According to the website, snow poses a significant risk for those using wheelchairs. “It can be a very dangerous situation if you are propelling your wheelchair on your own with no assistance. One little wheel slip and you lose balance, finding yourself face down in the snow. In some situations, you can start moving about in the snow, but after a while you will find yourself stuck in the snow you’ve been raking in front of the chair.”
The Smart Chair blog recommends snow tires for wheelchairs, a buddy system, backup power sources and planning for medicines and trips.
New Mobility Magazine, a publication for active wheelchair users, offers potential snow solutions in the form of specialized wheelchairs, additional equipment, snow chains, and homemade equipment. They provide links to videos showing the equipment.
Let’s not forget that people do what they are able and wish to do, and some people who use wheelchairs love snow and snow sports, such as adaptive skiing, snowboarding, hockey, and more.
Regardless of hobbies or abilities, sidewalks should be universally accessible to everyone, whether they use a wheelchair, are pushing a stroller or walker, are walking with a toddler holding each hand, riding a bicycle to work, or just enjoying the outdoors. At no point should sidewalks present a danger to life, as the bloggers shared.
Advocating for Public Safety
If you’d like to help, make sure that sidewalk areas and curb cuts near your home or place of business have at least 36 inches of access without snow.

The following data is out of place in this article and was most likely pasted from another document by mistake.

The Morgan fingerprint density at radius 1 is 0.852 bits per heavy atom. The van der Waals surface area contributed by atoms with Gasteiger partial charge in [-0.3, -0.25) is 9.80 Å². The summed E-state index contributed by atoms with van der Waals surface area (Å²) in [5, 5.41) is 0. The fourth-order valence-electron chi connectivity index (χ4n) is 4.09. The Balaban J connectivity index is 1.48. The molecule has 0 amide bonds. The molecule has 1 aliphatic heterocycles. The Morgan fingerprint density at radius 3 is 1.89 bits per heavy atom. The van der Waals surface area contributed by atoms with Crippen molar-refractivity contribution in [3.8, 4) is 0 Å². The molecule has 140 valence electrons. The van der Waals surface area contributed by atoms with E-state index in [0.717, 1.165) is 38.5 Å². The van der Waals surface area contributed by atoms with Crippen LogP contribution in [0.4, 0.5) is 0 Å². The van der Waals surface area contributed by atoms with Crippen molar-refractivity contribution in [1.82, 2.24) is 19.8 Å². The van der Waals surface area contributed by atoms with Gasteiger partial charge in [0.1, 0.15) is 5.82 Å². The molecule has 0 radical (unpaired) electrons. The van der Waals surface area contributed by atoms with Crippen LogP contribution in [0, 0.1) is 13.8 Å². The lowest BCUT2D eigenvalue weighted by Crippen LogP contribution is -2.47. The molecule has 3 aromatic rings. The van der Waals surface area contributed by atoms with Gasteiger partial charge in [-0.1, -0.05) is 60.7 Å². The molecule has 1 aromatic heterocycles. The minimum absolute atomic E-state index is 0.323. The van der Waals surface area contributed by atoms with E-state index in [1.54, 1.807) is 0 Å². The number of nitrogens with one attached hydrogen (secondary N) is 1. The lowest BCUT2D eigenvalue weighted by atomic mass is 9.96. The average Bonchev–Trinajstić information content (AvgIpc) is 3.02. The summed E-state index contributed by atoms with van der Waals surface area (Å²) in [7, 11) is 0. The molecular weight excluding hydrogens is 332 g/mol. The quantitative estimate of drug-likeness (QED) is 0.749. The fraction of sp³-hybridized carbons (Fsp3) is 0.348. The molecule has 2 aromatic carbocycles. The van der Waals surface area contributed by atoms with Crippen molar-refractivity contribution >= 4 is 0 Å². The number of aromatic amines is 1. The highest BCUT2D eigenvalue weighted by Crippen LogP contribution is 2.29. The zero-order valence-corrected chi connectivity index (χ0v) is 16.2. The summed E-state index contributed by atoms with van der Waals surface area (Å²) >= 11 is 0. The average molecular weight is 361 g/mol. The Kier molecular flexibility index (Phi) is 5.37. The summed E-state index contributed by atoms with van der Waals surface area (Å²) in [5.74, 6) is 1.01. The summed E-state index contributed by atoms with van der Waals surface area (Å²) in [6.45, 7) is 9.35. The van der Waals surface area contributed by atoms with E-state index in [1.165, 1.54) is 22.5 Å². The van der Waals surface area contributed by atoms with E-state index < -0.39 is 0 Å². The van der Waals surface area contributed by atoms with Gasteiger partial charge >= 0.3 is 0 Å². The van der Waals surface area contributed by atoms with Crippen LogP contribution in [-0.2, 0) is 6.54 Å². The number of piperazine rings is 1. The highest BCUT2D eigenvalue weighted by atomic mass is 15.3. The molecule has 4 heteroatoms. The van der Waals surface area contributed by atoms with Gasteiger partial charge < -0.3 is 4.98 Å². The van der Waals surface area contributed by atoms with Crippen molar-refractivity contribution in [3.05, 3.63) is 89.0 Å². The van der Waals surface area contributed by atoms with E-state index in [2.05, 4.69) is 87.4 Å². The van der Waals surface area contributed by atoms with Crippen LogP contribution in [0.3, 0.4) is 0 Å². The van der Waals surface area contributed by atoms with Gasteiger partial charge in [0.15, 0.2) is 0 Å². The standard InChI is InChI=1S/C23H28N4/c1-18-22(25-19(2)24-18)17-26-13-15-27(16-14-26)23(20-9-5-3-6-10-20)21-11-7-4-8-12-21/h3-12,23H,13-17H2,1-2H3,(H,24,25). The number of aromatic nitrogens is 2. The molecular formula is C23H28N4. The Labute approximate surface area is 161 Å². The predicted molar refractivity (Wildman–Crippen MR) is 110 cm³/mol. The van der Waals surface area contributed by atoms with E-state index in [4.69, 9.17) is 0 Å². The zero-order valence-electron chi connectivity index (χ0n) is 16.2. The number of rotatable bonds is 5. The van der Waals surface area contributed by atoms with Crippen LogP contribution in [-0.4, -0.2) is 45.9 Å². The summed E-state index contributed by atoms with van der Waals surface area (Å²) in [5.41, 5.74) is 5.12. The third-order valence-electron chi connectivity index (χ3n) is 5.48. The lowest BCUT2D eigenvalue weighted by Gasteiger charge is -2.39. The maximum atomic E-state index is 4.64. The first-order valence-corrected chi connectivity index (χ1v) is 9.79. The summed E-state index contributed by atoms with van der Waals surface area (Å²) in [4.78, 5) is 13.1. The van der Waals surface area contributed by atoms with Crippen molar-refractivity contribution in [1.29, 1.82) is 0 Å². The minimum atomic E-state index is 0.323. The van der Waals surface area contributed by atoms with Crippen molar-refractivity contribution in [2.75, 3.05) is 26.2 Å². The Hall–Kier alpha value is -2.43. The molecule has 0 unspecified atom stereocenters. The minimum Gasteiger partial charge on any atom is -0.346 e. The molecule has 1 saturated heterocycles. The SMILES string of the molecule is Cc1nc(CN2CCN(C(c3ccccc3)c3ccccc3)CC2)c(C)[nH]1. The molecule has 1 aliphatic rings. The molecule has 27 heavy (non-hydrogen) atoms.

If you observe areas of your hometown that have snow covered sidewalks and you live in the United States, let your City Council know. Locate your council through a link at the mayor’s office or directly. Type in the name of your city and City Council for search engine results.
If the problem continues, attend a council meeting and request that the issue be addressed. Meeting dates will be posted on their website, or you can call and ask. Look for or request the times when public comment will be taken, and then plan to share your input in 1-3 minutes.
For this topic, pictures would be useful for the council to review. Printed pictures would work best, as they could be passed to council members while you present your information.
Items brought to the council must be addressed in the future in some way, whether they seek more information, write an ordinance that the city must follow, or determine they can do nothing more.
You could also send an email or call your city’s disability coordinator, or if you can’t find one, then contact the council to address your concerns.
If you believe the issue isn’t being addressed properly, other resources are state and national representatives.
Contact Your Elected Officials
Find links to contact the president, vice president, U.S. senators and representatives, state governors, state senators and representative, and mayors. https://www.usa.gov/elected-officials